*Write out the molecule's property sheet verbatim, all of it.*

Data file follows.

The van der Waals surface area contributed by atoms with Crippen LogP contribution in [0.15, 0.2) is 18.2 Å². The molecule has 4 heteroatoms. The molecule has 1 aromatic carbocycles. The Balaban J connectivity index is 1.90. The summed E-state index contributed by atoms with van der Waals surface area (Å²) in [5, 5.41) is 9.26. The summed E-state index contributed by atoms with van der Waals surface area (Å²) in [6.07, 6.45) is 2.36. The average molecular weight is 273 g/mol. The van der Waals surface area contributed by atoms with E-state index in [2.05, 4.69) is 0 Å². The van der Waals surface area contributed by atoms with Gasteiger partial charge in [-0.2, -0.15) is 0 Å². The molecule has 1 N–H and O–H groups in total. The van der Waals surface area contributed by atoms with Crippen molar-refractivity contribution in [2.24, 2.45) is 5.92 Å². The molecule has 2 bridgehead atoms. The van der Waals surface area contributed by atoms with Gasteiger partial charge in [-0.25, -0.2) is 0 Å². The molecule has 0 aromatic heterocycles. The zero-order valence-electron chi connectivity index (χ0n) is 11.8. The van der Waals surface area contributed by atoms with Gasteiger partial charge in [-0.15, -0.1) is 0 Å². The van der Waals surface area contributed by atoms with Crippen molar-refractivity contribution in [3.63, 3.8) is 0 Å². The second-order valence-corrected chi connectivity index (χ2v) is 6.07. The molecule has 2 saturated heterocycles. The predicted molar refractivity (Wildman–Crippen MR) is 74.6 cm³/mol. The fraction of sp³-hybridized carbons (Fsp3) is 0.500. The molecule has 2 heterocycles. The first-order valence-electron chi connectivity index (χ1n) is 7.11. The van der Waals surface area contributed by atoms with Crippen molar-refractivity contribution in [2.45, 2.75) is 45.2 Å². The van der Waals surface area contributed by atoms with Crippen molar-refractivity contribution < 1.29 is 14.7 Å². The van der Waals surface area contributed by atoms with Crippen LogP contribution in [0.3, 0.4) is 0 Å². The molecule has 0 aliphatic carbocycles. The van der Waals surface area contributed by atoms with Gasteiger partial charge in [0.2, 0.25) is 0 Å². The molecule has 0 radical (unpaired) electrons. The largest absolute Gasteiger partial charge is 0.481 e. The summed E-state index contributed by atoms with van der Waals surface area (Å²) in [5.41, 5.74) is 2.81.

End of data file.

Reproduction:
The van der Waals surface area contributed by atoms with Crippen LogP contribution in [0.15, 0.2) is 18.2 Å². The molecule has 4 heteroatoms. The molecule has 1 aromatic carbocycles. The Balaban J connectivity index is 1.90. The summed E-state index contributed by atoms with van der Waals surface area (Å²) in [5, 5.41) is 9.26. The summed E-state index contributed by atoms with van der Waals surface area (Å²) in [6.07, 6.45) is 2.36. The average molecular weight is 273 g/mol. The van der Waals surface area contributed by atoms with E-state index in [2.05, 4.69) is 0 Å². The van der Waals surface area contributed by atoms with Gasteiger partial charge in [-0.2, -0.15) is 0 Å². The molecule has 1 N–H and O–H groups in total. The van der Waals surface area contributed by atoms with Crippen molar-refractivity contribution in [2.24, 2.45) is 5.92 Å². The molecule has 2 bridgehead atoms. The van der Waals surface area contributed by atoms with Gasteiger partial charge in [-0.25, -0.2) is 0 Å². The molecule has 0 aromatic heterocycles. The zero-order valence-electron chi connectivity index (χ0n) is 11.8. The van der Waals surface area contributed by atoms with Gasteiger partial charge in [-0.15, -0.1) is 0 Å². The van der Waals surface area contributed by atoms with Crippen molar-refractivity contribution in [3.63, 3.8) is 0 Å². The second-order valence-corrected chi connectivity index (χ2v) is 6.07. The molecule has 2 saturated heterocycles. The predicted molar refractivity (Wildman–Crippen MR) is 74.6 cm³/mol. The fraction of sp³-hybridized carbons (Fsp3) is 0.500. The molecule has 2 heterocycles. The first-order valence-electron chi connectivity index (χ1n) is 7.11. The van der Waals surface area contributed by atoms with Crippen molar-refractivity contribution in [2.45, 2.75) is 45.2 Å². The van der Waals surface area contributed by atoms with Crippen molar-refractivity contribution < 1.29 is 14.7 Å². The van der Waals surface area contributed by atoms with Crippen LogP contribution in [0.3, 0.4) is 0 Å². The molecule has 0 aliphatic carbocycles. The van der Waals surface area contributed by atoms with Gasteiger partial charge in [0.2, 0.25) is 0 Å². The molecule has 0 radical (unpaired) electrons. The largest absolute Gasteiger partial charge is 0.481 e. The summed E-state index contributed by atoms with van der Waals surface area (Å²) in [5.41, 5.74) is 2.81.